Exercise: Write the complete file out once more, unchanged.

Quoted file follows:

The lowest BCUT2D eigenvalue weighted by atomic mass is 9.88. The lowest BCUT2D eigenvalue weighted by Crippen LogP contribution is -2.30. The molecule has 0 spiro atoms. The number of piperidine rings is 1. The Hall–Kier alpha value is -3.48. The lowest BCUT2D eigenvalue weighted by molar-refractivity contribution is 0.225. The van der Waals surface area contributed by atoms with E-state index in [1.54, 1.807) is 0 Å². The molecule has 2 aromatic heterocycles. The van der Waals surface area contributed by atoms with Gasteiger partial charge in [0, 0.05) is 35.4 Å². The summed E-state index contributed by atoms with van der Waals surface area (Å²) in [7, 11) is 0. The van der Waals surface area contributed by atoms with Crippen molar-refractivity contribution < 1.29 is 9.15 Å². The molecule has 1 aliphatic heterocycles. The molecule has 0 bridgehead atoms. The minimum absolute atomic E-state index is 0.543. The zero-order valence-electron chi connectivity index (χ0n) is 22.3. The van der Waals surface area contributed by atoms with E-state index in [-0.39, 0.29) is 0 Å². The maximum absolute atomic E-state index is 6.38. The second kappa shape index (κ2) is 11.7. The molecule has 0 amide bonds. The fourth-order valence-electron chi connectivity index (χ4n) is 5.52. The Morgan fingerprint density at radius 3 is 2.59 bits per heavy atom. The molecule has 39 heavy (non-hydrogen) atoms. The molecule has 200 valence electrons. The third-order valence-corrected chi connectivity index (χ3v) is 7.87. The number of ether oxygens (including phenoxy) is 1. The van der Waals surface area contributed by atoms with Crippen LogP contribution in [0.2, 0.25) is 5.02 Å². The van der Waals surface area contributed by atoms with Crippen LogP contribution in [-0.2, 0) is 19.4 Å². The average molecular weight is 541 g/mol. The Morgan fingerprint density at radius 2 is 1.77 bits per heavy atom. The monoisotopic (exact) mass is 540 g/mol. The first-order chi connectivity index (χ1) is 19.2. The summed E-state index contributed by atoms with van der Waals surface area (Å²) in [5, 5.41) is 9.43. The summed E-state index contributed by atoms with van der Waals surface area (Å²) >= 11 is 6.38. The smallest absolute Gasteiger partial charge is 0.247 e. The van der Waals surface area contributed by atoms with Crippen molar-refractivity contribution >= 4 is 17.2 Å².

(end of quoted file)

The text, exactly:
The lowest BCUT2D eigenvalue weighted by atomic mass is 9.88. The lowest BCUT2D eigenvalue weighted by Crippen LogP contribution is -2.30. The molecule has 0 spiro atoms. The number of piperidine rings is 1. The Hall–Kier alpha value is -3.48. The lowest BCUT2D eigenvalue weighted by molar-refractivity contribution is 0.225. The van der Waals surface area contributed by atoms with E-state index in [1.54, 1.807) is 0 Å². The molecule has 2 aromatic heterocycles. The van der Waals surface area contributed by atoms with Gasteiger partial charge in [0, 0.05) is 35.4 Å². The summed E-state index contributed by atoms with van der Waals surface area (Å²) in [7, 11) is 0. The van der Waals surface area contributed by atoms with Crippen molar-refractivity contribution < 1.29 is 9.15 Å². The molecule has 1 aliphatic heterocycles. The molecule has 0 bridgehead atoms. The minimum absolute atomic E-state index is 0.543. The zero-order valence-electron chi connectivity index (χ0n) is 22.3. The van der Waals surface area contributed by atoms with E-state index in [-0.39, 0.29) is 0 Å². The maximum absolute atomic E-state index is 6.38. The second kappa shape index (κ2) is 11.7. The molecule has 0 amide bonds. The fourth-order valence-electron chi connectivity index (χ4n) is 5.52. The Morgan fingerprint density at radius 3 is 2.59 bits per heavy atom. The molecule has 39 heavy (non-hydrogen) atoms. The molecule has 200 valence electrons. The third-order valence-corrected chi connectivity index (χ3v) is 7.87. The number of ether oxygens (including phenoxy) is 1. The van der Waals surface area contributed by atoms with Crippen LogP contribution in [0.2, 0.25) is 5.02 Å². The van der Waals surface area contributed by atoms with Crippen LogP contribution in [-0.2, 0) is 19.4 Å². The average molecular weight is 541 g/mol. The Morgan fingerprint density at radius 2 is 1.77 bits per heavy atom. The monoisotopic (exact) mass is 540 g/mol. The first-order chi connectivity index (χ1) is 19.2. The summed E-state index contributed by atoms with van der Waals surface area (Å²) in [5, 5.41) is 9.43. The summed E-state index contributed by atoms with van der Waals surface area (Å²) >= 11 is 6.38. The smallest absolute Gasteiger partial charge is 0.247 e. The van der Waals surface area contributed by atoms with Crippen molar-refractivity contribution >= 4 is 17.2 Å².